Combining natural gas and electric vehicles with human-powered ones, and reorganising logistics and urban mobility to adapt to the needs of e-commerce, could reduce business costs by up to 46%, greenhouse gas emissions by 50%, and the impact on people’s health by up to 96%.
These are the conclusions of ‘Sustainable Urban Freight Distribution. Better for the Economy, the Environment, and Society’, a study written by the UPF Barcelona School of Management (UPF-BSM) and published by Naturgy Foundation, which maintains that good urban planning could improve the economic, environmental, and social sustainability of the goods transport business.
This “last-mile” transport, as it is known, has seen considerable growth recently as consumer habits and technology have changed. Online shopping has grown by double-digit numbers in the last five years, and according to the document presented today, this new business model could increase logistics costs by as much as 40%.
In addition, road freight is the cause of 25% of carbon emissions and the main producer of nitrogen oxide and particle emissions, which cause cardiovascular and respiratory diseases.
For all those reasons, “it is important to find solutions that are designed and executed to balance economic, environmental, and social sustainability, and that means tackling the logistical, technical and urban-planning dimensions of last-mile goods distribution as a whole,” explains Erola Palau, co-author of the study and Coordinator of the UPF-BSM Sustainability Observatory.
“Here public-private partnership is fundamental for sustainable freight solutions in the urban sphere, because alternative fuel vehicles require new refuelling infrastructure,” says Oriol Montanyà, co-author of the study and Director of UPF-BSM’s Department of Operations, Technology and Science. Montanyà points out that other countries, such as Italy and Germany, have invested heavily in recent years in planning and extending electric and NGV refuelling networks.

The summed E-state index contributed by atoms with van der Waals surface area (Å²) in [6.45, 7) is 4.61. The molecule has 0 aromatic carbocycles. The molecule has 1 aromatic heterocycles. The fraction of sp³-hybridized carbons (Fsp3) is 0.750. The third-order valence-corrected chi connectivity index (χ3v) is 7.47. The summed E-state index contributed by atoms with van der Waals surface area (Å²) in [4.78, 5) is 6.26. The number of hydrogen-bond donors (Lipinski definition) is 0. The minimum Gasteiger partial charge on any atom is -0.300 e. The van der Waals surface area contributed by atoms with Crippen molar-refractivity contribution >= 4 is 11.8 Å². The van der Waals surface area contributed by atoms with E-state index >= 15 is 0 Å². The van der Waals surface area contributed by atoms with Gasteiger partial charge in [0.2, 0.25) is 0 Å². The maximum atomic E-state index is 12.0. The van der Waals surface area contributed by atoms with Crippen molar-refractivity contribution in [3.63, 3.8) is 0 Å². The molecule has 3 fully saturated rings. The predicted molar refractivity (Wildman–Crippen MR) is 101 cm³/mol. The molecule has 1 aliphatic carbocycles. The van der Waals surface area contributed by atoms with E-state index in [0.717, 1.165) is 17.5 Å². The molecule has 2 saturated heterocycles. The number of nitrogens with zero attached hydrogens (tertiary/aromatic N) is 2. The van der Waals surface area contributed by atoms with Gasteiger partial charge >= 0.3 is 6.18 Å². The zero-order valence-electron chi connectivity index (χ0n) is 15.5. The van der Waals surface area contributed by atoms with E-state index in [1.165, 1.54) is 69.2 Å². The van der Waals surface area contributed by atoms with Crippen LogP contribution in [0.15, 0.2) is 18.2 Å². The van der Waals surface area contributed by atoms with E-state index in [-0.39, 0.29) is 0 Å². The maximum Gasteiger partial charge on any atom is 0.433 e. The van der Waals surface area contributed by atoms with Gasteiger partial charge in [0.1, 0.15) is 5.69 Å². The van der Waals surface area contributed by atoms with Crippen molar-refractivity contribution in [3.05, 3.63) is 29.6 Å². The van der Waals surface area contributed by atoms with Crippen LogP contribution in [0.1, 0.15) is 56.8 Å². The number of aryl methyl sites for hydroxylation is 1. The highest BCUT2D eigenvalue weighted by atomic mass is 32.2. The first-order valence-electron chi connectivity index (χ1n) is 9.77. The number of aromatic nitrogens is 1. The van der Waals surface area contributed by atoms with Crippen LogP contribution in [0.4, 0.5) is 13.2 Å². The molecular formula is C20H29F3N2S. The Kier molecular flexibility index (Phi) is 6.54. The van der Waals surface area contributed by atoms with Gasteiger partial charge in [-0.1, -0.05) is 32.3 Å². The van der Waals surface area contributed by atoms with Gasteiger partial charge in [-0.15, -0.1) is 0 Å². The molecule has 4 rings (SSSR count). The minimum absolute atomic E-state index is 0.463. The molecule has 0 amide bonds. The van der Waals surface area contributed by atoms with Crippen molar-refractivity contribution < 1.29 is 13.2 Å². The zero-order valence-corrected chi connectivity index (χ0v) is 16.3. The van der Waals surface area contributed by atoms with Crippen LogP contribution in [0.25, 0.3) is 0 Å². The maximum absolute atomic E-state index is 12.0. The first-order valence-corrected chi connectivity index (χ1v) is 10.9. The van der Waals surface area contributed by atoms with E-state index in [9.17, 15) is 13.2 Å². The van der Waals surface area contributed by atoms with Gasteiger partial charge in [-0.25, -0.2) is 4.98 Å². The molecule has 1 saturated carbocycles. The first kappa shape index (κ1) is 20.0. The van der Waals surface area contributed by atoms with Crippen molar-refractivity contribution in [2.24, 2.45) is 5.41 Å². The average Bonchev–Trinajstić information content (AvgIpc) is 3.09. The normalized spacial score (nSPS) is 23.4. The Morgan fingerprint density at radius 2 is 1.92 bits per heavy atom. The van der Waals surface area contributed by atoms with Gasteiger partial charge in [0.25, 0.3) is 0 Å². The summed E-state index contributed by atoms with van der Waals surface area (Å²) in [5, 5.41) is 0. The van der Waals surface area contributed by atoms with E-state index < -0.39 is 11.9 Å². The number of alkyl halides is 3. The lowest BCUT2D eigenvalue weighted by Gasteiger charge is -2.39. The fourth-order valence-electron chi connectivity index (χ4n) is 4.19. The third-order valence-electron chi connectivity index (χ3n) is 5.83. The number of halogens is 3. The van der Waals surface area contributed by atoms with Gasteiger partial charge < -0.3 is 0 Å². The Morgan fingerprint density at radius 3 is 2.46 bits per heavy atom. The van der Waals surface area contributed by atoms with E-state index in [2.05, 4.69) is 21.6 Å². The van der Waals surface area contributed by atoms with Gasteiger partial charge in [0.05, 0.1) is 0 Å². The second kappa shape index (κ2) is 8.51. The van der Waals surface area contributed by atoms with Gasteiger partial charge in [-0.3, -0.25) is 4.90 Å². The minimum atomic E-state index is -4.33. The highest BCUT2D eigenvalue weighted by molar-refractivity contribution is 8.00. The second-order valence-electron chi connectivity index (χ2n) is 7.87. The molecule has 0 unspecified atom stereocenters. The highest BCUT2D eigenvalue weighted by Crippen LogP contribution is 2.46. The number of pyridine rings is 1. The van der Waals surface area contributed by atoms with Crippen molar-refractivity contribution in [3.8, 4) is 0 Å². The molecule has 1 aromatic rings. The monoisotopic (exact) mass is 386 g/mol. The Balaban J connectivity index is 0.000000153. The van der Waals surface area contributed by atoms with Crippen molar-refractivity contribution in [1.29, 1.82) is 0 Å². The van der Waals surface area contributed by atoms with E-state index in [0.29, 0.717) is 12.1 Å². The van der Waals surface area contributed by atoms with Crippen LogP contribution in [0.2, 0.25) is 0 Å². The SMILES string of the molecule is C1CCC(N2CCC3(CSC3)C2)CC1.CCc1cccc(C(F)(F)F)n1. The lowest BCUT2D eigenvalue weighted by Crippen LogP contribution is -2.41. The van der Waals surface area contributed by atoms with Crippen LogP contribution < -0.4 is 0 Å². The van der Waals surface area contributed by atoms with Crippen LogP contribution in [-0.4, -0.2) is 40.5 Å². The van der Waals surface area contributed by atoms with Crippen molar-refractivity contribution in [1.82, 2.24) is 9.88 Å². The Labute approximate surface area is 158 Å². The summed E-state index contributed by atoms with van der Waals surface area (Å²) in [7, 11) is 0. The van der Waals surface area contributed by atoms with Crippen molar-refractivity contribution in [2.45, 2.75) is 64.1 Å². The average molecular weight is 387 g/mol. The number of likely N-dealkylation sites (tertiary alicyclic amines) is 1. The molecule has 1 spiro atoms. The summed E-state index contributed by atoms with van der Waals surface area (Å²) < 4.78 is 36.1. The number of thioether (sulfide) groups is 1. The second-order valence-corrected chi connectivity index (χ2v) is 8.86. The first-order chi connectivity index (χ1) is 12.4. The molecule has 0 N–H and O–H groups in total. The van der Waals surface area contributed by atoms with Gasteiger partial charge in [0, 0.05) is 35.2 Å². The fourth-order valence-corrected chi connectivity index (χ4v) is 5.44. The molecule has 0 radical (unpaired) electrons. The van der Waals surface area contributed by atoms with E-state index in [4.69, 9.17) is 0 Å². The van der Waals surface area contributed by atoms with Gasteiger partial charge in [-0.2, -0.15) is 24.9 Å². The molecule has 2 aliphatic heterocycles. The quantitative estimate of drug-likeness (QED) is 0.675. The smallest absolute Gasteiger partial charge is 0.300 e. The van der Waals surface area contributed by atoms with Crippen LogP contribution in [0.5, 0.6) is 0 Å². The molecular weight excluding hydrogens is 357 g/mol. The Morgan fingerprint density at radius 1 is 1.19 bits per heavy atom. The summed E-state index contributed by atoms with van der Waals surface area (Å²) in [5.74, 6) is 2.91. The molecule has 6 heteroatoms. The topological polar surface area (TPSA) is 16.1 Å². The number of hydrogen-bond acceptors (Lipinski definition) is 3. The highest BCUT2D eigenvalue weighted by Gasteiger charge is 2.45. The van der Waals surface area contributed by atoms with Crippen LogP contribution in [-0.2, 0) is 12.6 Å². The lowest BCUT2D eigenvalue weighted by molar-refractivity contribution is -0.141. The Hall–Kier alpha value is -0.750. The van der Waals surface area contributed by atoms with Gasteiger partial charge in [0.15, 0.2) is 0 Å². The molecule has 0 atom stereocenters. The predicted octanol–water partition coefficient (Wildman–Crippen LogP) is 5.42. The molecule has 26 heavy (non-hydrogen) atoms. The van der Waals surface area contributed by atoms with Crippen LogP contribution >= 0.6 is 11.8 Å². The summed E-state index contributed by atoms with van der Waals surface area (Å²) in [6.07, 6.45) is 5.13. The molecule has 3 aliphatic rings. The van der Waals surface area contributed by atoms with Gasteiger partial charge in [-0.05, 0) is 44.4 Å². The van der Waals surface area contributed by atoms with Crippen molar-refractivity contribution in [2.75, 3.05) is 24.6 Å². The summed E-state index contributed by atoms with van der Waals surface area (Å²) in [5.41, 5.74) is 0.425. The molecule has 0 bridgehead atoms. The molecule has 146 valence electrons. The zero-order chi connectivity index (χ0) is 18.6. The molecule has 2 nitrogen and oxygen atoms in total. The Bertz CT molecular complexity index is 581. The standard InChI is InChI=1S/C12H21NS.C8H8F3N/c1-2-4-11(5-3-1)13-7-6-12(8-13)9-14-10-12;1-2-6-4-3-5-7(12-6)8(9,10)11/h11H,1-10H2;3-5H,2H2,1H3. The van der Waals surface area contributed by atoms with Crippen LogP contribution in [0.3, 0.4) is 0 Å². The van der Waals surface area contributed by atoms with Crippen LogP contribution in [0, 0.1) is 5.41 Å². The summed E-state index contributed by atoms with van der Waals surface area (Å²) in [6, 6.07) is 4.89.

The document was based on best logistical practices in cities around the world, focusing on journeys under 50 km.
Sustainable freight is already a reality
The study was presented in a webinar which included a round table with Julie-Marie Urban, head of CSR at SEUR; Jaime Moreno García, Director General for Land Transport at the Ministry of Transport, Mobility and Urban Agenda (MITMA); Francisco Javier Bueno, from Naturgy’s Mobility project; and Ana Tristán, Service Fulfillment Operations Country Manager at IKEA. The debate was moderated by Oriol Montanyà, Director of UPF-BSM’s Department of Operations, Technology, and Science, and co-author of the study.
The MITMA representative affirmed that “cities are subject to complexity in management and transport, and the lever to improve their sustainability at this time when online shopping is increasing involves a regulatory challenge and a technical challenge for vehicles.”
Both Urban and Tristán highlighted their sustainable strategies for distribution logistics at SEUR and IKEA, respectively. “SEUR is working towards smart urban delivery. For example, in the case of urgent urban delivery, all vehicles run on CNG to compensate for immediacy, reduce failed deliveries and try to raise awareness among users encouraging them to use lockers when not at home at the time of delivery and avoid extra journeys,” according to the head of CSR at the courier company, adding that in the future they will continue to invest in vehicular natural gas and biogas as their use in transport becomes more established.
Meanwhile, Tristán explained that “we all have the duty to do something, and IKEA has set a target of 100% of deliveries with zero-emission vehicles by 2025; in Madrid, 20-30% of our transport is already sustainable.”
From the point of view of the energy sector, Bueno explained that “logistics companies have been reducing their impact for some time; at present, approximately 30% of operators’ vehicles are hybrid, 30% are electric, and 40% use vehicular natural gas.”
The head of Naturgy’s Mobility project added that “vehicles will evolve according to the needs of operators, the evolution of technology, and the availability of infrastructure. We think that last-mile delivery, in the medium term, will be via VNG with renewable gas and electric vehicles, and in the future, all electric. In the earlier miles, before urban distribution, in the medium term there will be LNG for heavy goods vehicles, and in the future, hydrogen, and to a lesser degree, electricity.”